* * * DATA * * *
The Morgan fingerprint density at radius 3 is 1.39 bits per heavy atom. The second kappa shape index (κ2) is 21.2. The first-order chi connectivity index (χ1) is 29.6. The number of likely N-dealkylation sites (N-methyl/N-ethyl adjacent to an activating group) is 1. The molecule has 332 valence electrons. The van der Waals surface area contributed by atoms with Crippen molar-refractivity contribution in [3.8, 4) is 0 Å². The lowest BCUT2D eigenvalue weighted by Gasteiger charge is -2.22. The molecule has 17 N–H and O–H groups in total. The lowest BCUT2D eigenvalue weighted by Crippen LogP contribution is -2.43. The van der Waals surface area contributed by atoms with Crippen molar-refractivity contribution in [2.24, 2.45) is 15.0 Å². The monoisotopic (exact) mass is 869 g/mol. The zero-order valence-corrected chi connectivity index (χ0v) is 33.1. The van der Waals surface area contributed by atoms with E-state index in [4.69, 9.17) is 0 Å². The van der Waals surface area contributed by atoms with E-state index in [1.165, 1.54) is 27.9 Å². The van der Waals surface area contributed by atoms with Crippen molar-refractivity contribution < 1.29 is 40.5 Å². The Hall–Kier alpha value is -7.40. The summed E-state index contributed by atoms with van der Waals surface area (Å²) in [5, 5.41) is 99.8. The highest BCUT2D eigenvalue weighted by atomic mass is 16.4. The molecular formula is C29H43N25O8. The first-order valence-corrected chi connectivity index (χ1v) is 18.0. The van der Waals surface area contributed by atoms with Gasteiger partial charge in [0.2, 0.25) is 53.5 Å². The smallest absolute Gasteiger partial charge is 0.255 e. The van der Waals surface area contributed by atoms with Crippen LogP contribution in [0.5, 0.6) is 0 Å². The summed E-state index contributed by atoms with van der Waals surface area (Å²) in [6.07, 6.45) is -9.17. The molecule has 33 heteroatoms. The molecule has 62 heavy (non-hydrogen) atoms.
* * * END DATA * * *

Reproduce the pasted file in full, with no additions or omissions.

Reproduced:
The Morgan fingerprint density at radius 3 is 1.39 bits per heavy atom. The second kappa shape index (κ2) is 21.2. The first-order chi connectivity index (χ1) is 29.6. The number of likely N-dealkylation sites (N-methyl/N-ethyl adjacent to an activating group) is 1. The molecule has 332 valence electrons. The van der Waals surface area contributed by atoms with Crippen molar-refractivity contribution in [3.8, 4) is 0 Å². The lowest BCUT2D eigenvalue weighted by Gasteiger charge is -2.22. The molecule has 17 N–H and O–H groups in total. The lowest BCUT2D eigenvalue weighted by Crippen LogP contribution is -2.43. The van der Waals surface area contributed by atoms with Crippen molar-refractivity contribution in [2.24, 2.45) is 15.0 Å². The monoisotopic (exact) mass is 869 g/mol. The zero-order valence-corrected chi connectivity index (χ0v) is 33.1. The van der Waals surface area contributed by atoms with E-state index in [4.69, 9.17) is 0 Å². The van der Waals surface area contributed by atoms with E-state index in [1.165, 1.54) is 27.9 Å². The van der Waals surface area contributed by atoms with Crippen molar-refractivity contribution < 1.29 is 40.5 Å². The Hall–Kier alpha value is -7.40. The summed E-state index contributed by atoms with van der Waals surface area (Å²) in [5, 5.41) is 99.8. The highest BCUT2D eigenvalue weighted by atomic mass is 16.4. The molecular formula is C29H43N25O8. The first-order valence-corrected chi connectivity index (χ1v) is 18.0. The van der Waals surface area contributed by atoms with Gasteiger partial charge in [0.2, 0.25) is 53.5 Å². The smallest absolute Gasteiger partial charge is 0.255 e. The van der Waals surface area contributed by atoms with Crippen LogP contribution in [0.5, 0.6) is 0 Å². The summed E-state index contributed by atoms with van der Waals surface area (Å²) in [6.07, 6.45) is -9.17. The molecule has 33 heteroatoms. The molecule has 62 heavy (non-hydrogen) atoms.